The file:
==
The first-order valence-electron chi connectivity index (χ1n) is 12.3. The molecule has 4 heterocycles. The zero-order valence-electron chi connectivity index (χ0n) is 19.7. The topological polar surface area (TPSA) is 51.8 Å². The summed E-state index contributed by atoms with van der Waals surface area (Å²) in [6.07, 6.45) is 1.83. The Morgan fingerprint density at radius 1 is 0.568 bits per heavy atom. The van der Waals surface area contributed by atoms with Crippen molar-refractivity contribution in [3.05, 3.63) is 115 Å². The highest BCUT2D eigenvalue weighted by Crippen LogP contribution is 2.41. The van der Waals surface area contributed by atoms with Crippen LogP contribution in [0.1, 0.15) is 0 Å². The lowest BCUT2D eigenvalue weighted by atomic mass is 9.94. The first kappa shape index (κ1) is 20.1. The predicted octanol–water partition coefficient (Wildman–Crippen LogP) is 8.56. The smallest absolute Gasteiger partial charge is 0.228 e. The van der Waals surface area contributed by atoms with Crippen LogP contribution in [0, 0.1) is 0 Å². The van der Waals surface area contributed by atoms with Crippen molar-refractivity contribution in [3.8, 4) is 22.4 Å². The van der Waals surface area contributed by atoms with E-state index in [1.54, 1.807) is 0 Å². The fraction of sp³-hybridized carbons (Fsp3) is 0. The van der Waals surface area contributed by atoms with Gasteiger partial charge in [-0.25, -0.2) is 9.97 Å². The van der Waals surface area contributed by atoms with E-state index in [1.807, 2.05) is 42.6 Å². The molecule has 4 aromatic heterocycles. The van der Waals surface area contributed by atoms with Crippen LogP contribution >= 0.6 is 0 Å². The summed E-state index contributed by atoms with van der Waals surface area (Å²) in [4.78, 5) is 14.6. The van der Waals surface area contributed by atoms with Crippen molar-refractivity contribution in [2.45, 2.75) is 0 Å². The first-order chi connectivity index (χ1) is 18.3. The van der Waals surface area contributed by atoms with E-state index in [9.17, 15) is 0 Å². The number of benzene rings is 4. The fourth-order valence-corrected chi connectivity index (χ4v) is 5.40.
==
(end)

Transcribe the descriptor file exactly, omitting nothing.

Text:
The first-order valence-electron chi connectivity index (χ1n) is 12.3. The molecule has 4 heterocycles. The zero-order valence-electron chi connectivity index (χ0n) is 19.7. The topological polar surface area (TPSA) is 51.8 Å². The summed E-state index contributed by atoms with van der Waals surface area (Å²) in [6.07, 6.45) is 1.83. The Morgan fingerprint density at radius 1 is 0.568 bits per heavy atom. The van der Waals surface area contributed by atoms with Crippen molar-refractivity contribution in [3.05, 3.63) is 115 Å². The highest BCUT2D eigenvalue weighted by Crippen LogP contribution is 2.41. The van der Waals surface area contributed by atoms with Crippen LogP contribution in [0.1, 0.15) is 0 Å². The lowest BCUT2D eigenvalue weighted by atomic mass is 9.94. The first kappa shape index (κ1) is 20.1. The predicted octanol–water partition coefficient (Wildman–Crippen LogP) is 8.56. The smallest absolute Gasteiger partial charge is 0.228 e. The van der Waals surface area contributed by atoms with Crippen LogP contribution in [0, 0.1) is 0 Å². The van der Waals surface area contributed by atoms with Crippen molar-refractivity contribution in [3.8, 4) is 22.4 Å². The van der Waals surface area contributed by atoms with E-state index in [1.54, 1.807) is 0 Å². The fraction of sp³-hybridized carbons (Fsp3) is 0. The van der Waals surface area contributed by atoms with Gasteiger partial charge in [-0.25, -0.2) is 9.97 Å². The van der Waals surface area contributed by atoms with E-state index in [1.807, 2.05) is 42.6 Å². The molecule has 4 aromatic heterocycles. The van der Waals surface area contributed by atoms with Crippen LogP contribution >= 0.6 is 0 Å². The summed E-state index contributed by atoms with van der Waals surface area (Å²) in [4.78, 5) is 14.6. The van der Waals surface area contributed by atoms with Crippen molar-refractivity contribution in [2.45, 2.75) is 0 Å². The first-order chi connectivity index (χ1) is 18.3. The van der Waals surface area contributed by atoms with E-state index in [9.17, 15) is 0 Å². The number of benzene rings is 4. The fourth-order valence-corrected chi connectivity index (χ4v) is 5.40.